Figure 1: In these cardiac MRI images, the 4-chamber (A) and a short-axis view (B) of the heart shows a subendocardial late gadolinium enhancement pattern (arrows) consistent with cardiac amyloidosis. (Image: Adapted with permission from Excelsior Medical)

The patient was immediately referred to the group’s hematology expert, Dr. Songchuan Guo, for further evaluation of the presumptive diagnosis of systemic amyloidosis. Hematologists specialize in blood as it relates to health and disease.    Mr. AM was found to have mild anemia or a decreased proportion of red blood cells.  In addition, a Serum Protein Electrophoresis (SPEP) study revealed a monoclonal (M) spike of IgA Lambda (1.8 g/dl), which was confirmed by high levels of IgA antibodies (3162 mg/dl) and Lambda light chains (224 mg/dl), pieces of antibodies made by white blood cells, in Mr. AM’s blood. No significant abnormalities in kidney and liver function were found.

Subsequently, Guo ordered a bone marrow biopsy, in which a sample of the patient’s bone was taken for analysis. Cancer with an abnormally high proportion of plasma cells, a type of white blood cell, was confirmed. Congo Red staining of the sample revealed “deposits within vascular walls, consistent with amyloid deposition.”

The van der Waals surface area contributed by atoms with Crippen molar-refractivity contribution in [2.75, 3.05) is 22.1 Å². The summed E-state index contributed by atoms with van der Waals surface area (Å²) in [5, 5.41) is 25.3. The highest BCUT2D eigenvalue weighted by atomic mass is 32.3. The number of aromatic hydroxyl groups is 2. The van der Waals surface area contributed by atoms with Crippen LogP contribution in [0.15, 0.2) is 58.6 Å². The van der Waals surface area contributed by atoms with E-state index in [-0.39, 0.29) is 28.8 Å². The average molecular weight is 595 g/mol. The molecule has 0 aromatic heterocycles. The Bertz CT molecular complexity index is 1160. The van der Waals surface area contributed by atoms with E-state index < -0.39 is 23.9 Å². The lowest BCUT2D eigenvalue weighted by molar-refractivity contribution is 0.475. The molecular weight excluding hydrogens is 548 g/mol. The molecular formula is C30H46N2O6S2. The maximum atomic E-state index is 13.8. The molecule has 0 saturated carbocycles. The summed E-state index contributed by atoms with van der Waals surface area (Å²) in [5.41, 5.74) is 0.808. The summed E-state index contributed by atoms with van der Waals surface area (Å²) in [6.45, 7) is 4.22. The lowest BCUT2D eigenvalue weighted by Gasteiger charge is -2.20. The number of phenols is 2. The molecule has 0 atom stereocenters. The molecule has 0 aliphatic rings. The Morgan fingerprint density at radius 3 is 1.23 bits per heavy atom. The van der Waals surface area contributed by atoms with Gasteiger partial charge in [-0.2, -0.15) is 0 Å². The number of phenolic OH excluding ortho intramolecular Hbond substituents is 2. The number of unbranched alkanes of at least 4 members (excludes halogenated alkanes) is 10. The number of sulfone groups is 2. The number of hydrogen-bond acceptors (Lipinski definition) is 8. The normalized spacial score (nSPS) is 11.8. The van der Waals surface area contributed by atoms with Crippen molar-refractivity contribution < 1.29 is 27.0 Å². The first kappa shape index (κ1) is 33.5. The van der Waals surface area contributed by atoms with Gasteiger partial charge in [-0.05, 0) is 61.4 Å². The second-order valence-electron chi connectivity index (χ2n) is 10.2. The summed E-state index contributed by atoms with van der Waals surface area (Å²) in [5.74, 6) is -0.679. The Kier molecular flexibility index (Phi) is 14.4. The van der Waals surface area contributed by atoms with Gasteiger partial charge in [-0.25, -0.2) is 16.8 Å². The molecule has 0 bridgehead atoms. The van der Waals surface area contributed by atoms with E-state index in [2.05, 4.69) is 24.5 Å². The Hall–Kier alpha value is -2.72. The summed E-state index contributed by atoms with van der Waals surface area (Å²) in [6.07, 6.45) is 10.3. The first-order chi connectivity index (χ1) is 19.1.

Within one week of consulting Guo, Mr. AM was diagnosed with systemic amyloidosis based on clinical presentation and laboratory and pathology findings. The next day, he was started on bortezomib-based chemotherapy, and “tolerated the treatment very well.” Furthermore, he was referred to a transplant specialist in hopes of becoming a “future stem cell transplantation recipient.”

Mr. AM expressed his sincere gratitude to the Excelsior Integrated Medical Group, which exhibited efficient coordination between physicians in primary care and multiple specialty divisions. With the lack of a definitive diagnosis during his hospital stay, the patient was pleased to receive clarity about his condition and begin a treatment plan.

Figure 2: On the left, an aspirate smear from a bone marrow biopsy shows plasmacytosis, the abundance of plasma cells, a type of immune cell. On the right, the stained bone marrow biopsy sample displays vascular wall amyloid deposition with typical apple-green birefringence under polarized light. These findings are consistent with systemic amyloidosis. (Image: Adapted with permission from Excelsior Medical/Steven Li/Vision Times)